Decline of forests and growth in agricultural land use over time.Decline of forests and growth in agricultural land use over time. By OWiD, CC BY.

Number of COVID cases
Number of COVID cases from the start of the pandemic to present day. By OWiD, CC BY.

Digging into the data, there are also plenty of warnings that past results are no guarantee of future returns. For example, in large part thanks to the COVID-19 pandemic, life expectancy has dropped in most places since 2019. From 2019 to 2021, life expectancy declined by three years for Americans—the largest two-year drop in the last century. This decline was even worse among Indigenous American communities.

Changes in life expectancy from 2013 to 2021Changes in life expectancy from 2013 to 2021. By OWiD, CC BY.

As you read above, over the past 200 years, more and more people have been living in democracies. Yet, if you switch time scales, the story changes. Over the past decade, the number of people living in democracies has fallen.

Share of people living in different political regimes
Share of people living in different political regimes
Share of people living in different political regimes over time. By OWiD, CC BY.

And finally, with perhaps the exception of thermonuclear war, modern humans have not faced a threat as all-encompassing as climate change.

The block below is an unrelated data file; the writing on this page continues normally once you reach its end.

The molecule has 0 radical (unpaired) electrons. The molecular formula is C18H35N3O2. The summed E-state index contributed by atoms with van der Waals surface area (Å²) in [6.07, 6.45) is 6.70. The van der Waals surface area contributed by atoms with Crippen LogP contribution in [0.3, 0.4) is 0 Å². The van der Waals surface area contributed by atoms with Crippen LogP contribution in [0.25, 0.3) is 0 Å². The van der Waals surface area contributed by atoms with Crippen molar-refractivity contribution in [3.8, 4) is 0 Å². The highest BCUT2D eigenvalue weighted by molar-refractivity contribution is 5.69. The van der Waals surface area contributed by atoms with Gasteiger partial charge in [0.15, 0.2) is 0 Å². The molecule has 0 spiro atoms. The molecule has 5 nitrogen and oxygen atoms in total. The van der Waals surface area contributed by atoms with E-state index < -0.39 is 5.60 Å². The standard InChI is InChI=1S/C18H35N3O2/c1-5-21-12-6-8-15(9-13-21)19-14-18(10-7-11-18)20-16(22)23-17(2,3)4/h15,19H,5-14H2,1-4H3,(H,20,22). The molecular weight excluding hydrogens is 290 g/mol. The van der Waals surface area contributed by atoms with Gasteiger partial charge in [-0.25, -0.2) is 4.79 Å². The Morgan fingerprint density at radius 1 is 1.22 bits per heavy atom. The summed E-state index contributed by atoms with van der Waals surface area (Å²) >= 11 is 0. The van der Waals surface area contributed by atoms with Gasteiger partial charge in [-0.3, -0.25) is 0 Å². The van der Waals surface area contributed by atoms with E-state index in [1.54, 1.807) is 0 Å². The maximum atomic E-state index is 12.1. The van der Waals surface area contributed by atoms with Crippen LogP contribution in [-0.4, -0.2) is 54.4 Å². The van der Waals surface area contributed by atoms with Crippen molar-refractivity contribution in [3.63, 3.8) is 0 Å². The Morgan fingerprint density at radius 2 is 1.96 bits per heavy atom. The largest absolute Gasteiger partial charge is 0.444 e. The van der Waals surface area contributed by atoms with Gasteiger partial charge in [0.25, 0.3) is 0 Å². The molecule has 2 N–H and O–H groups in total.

Changes in global warming since 1880Changes in global warming since 1880. By OWiD, CC BY.

These are stark reminders: The world has gotten much better for most people. There’s less war, longer lives, better medicine, and a host of other advantages to life in this century compared to previous periods. That’s no reason to be complacent. Things could still get worse.

Building usable pasts

At OER Project, our goal is to help students build usable pasts by gathering historical evidence to understand the present and prepare for the future. The truth is, both the optimists and their critics offer evidence that students can use. For many, this is the best time in human history to be alive, even in the face of staggering problems and the potential for a worse future.

The evidence that things have gotten much better arms students with optimism. They’ll need it if they’re going to believe that the world can continue improving. The doomsayers, meanwhile, remind us that progress isn’t inevitable, and we ignore the problems with the status quo at our peril. Complacency is not an option.